The guys go up to get away!

By Chris Directo.

“And foreigners who bind themselves to the LORD to serve him, to love the name of the LORD, and to worship him, all who keep the Sabbath without desecrating it and who hold fast to my covenant — these I will bring to my holy mountain and give them joy in my house of prayer. Their burnt offerings and sacrifices will be accepted on my altar; for my house will be called a house of prayer for all nations.”  Isaiah 56:6-7.


Jim, Jeff, Evan and Robbie (l-r) wait in the Volcano National Park visitor center for more brothers to show up to go hiking. (photo by Chris Directo)

Last night, a bunch of men from the church went on a hike near the volcano to spend time with God.

The purpose of the hike was to provide a time for fellowship for the men in the church, and to take the men far away from the worries of every day life and bring them to a place of nature close to our God. 

Personally, I welcomed this type of event. The past couple of weeks had been stressful for me professionally. I’d been feeling like I was so concerned about everything except God. I felt like there was a spiritual volcanic crater in my life, a large chasm separating me from God. I knew that I needed to get away and get to God.

On top of all that, the past couple of days were hard because I’d begun to feel a little under the weather. So last night my heart knew that I needed to go on the hike, but my body was telling me to stay home and rest.

But my stubbornness won out, and I met Jim at his house, and we drove all the way to the Volcano Visitor’s Center to meet the other guys. We purchased some Subway subs and ate on the way. It was cold in the high elevation, but the food in our stomachs helped us keep at least a little warm.
One by one, everyone began to show up. We greeted each other with hugs to warm one another as well as fire each other up about the trek. We looked at all of the maps and displays at the center to familiarize ourselves with the area.

The Kilauea volcano is the most active volcano on Hawai‘i Island right now. We weren’t planning on hiking to the center of the activity. Instead, we planned to walk about a mile from the end of a paved road to Pu‘u Huluhulu, a small hill near the Napau Crater in the park. On this hill is a lookout area where you can see some of the volcanic activity.

We took a couple of cars from the center and drove our group to a side road that ended near some lava rock formed years ago when it devoured the pavement and cooled into roadblock lava rock. The area would’ve been pitch black if not for the bright moonlight, and it would’ve been well lit by the moonlight if not for the tall trees that seemed to consume any light.

Lucky we all brought flashlights.


Jeff, Stefano, Chris, Evan, Levi, Joseph and Jim (l-r) stand on the lookout and admire God’s creation. (photo by Chris Directo)

We walked a hundred yards away from the road, joking around and psyching each other up, probably so that we’d be a lot happier about hiking uphill over uneven lava rock in the darkness and thin air. Or maybe we were just excited to be with each other.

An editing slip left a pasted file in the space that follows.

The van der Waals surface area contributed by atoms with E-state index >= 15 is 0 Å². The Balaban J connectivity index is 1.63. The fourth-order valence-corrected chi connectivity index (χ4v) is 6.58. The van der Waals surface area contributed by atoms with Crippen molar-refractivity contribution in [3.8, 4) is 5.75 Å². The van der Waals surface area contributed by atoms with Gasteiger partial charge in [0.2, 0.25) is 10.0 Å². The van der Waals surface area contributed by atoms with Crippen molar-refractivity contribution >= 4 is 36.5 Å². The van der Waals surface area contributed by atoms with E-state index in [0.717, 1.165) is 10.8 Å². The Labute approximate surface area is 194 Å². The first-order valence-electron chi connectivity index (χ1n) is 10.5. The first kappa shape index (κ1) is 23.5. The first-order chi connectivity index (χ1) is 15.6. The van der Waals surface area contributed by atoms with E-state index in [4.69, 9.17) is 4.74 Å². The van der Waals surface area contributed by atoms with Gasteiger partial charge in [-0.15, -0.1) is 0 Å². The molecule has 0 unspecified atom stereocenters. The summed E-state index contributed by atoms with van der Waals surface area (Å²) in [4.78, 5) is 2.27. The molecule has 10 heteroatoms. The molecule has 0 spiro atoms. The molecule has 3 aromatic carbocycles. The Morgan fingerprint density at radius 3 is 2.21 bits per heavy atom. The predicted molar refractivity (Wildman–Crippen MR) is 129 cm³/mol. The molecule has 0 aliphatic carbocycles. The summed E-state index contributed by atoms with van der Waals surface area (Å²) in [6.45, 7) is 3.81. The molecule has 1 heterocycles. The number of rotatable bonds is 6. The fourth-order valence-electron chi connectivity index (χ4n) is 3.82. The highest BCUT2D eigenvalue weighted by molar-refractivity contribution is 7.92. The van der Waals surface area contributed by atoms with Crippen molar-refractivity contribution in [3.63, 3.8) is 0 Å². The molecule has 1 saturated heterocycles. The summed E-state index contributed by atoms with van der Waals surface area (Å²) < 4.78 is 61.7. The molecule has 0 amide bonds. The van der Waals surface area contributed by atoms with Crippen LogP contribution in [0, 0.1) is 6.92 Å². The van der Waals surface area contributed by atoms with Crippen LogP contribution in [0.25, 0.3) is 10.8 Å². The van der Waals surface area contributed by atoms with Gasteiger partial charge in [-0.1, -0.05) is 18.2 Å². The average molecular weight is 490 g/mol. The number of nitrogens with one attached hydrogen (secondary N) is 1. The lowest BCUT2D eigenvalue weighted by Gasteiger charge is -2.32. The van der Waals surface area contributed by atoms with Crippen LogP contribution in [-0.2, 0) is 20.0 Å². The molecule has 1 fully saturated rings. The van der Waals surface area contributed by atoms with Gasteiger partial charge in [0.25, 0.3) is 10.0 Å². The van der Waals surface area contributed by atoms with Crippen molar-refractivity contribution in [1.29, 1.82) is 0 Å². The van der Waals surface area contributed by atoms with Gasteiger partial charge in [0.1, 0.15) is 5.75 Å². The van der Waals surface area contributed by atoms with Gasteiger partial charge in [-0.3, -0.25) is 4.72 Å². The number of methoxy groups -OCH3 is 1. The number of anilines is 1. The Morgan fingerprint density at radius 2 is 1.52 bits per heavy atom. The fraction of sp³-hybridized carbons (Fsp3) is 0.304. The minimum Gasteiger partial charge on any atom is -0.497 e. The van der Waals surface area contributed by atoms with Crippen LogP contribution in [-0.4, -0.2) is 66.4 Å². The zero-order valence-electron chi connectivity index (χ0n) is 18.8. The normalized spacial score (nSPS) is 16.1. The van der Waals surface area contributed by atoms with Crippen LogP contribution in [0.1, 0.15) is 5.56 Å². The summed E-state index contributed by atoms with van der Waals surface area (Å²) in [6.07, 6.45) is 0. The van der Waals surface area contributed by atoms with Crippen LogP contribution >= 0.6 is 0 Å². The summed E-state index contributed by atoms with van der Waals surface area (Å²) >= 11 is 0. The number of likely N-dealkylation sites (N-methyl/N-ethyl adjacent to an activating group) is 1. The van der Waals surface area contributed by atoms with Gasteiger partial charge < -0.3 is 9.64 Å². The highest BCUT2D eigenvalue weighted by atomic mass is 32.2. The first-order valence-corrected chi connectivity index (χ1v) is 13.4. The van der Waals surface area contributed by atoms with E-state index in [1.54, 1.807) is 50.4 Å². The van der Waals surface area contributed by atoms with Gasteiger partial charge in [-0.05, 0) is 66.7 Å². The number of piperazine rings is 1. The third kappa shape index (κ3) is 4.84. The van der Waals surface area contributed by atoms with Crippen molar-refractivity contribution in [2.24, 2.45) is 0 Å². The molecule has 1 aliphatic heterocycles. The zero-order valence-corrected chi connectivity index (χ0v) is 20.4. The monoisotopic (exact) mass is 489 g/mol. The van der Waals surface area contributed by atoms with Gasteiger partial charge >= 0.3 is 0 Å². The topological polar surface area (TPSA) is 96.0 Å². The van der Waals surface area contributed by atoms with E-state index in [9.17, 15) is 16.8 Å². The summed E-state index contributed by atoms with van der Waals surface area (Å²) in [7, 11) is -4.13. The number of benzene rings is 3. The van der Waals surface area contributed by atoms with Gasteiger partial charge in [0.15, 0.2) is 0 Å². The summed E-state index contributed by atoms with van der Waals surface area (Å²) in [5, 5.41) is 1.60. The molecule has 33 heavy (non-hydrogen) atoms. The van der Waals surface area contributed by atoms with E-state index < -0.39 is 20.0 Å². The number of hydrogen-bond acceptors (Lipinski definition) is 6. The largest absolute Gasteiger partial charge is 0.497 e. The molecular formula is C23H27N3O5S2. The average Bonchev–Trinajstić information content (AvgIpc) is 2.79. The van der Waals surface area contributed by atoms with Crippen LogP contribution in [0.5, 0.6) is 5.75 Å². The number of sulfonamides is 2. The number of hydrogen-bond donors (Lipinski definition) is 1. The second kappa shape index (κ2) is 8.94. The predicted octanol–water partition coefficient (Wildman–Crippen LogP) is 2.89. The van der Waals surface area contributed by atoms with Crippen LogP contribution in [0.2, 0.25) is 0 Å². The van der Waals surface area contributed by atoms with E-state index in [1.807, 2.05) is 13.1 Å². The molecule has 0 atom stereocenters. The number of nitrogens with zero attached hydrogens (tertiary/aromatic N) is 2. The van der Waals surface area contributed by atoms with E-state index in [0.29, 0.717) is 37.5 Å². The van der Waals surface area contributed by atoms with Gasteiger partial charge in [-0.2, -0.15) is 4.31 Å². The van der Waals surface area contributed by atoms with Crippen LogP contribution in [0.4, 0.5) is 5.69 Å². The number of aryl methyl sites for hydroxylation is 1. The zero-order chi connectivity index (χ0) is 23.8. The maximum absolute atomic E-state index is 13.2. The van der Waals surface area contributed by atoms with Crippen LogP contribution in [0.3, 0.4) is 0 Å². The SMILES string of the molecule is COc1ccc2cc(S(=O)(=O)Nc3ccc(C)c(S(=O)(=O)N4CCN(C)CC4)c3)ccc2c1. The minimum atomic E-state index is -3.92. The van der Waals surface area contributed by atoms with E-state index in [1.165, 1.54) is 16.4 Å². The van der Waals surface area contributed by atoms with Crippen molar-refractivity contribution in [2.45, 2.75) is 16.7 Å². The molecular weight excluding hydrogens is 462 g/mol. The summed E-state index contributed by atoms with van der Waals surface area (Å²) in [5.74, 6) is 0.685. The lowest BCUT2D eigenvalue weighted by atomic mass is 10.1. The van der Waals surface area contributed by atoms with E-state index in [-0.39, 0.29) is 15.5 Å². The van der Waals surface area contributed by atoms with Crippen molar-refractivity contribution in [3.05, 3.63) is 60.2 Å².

Past the trees was the trail, which wound this way and that, through lava, lava, lava. Cool lava, of course, rocks the size of pebbles to boulders. The moon provided a soothing glow on this rocky terrain.

The trail was mostly lava rock in different forms. Most of the trail was on hard lava rock, while other parts were made of gravel, while other parts were on sharp bits of lava rock that felt like walking on broken glass.

The walk was a long one, so we all had a long opportunity to get to know each other and talk and have a good time. Some of us played word games, sang songs and held meaningful conversations.

At one point, I think I heard Levi bust out with some rapping, while Stefano did some beatboxing.

Was that Robbie I saw doing the wave in the dark?

(I think we started experimenting with hip-hop because we were surrounded by rock.)

(Another sub-purpose of this excursion near the volcano was to fulfill the Biblical command to “lava” one another.)

(Okay, enough lava jokes. I don’t want you to “erupt” in laughter.)

When we got to the base of the hill, the trail looked more like a grassy path. The hill was full of trees and bushes and grass. I didn’t expect it to be so full of life.

The trail looked more alive, but it also got more difficult, as the trail became more steep. I started to really get tired. My legs started to feel like jelly. We all urged each other on.

Once we all reached to top of the hill, God used the moon to show us all that he created all around us. The night was clear, and the mountain was breathtaking.


The men march down the mountain trail from Pu‘u Huluhulu in the moonlight. (photo by Chris Directo)

And just as quickly as we took to catch our breath, the environment began to change. A dense fog covered up the sky and seemed to surround us. We felt like it was just us and God. It was like the fog was telling us that God was there with and all around us.

All we could see was fog, and each other. The feeling was a little eerie, but awesome at the same time.

We all took turns praying to God. We also talked about our personal goals in life.

Right when we finished our fellowship atop the hill and started to prepare for the return hike down, the fog seemed to disappear immediately, and the clear night returned, complete with the moonlight to guide us back.

The hike down was harder than the hike up because of gravity making our steps harder to control on the uneasy terrain, but our hearts were filled with joy that motivated us to move on.

And all us brothers had each other to rely on. And God was right there, too.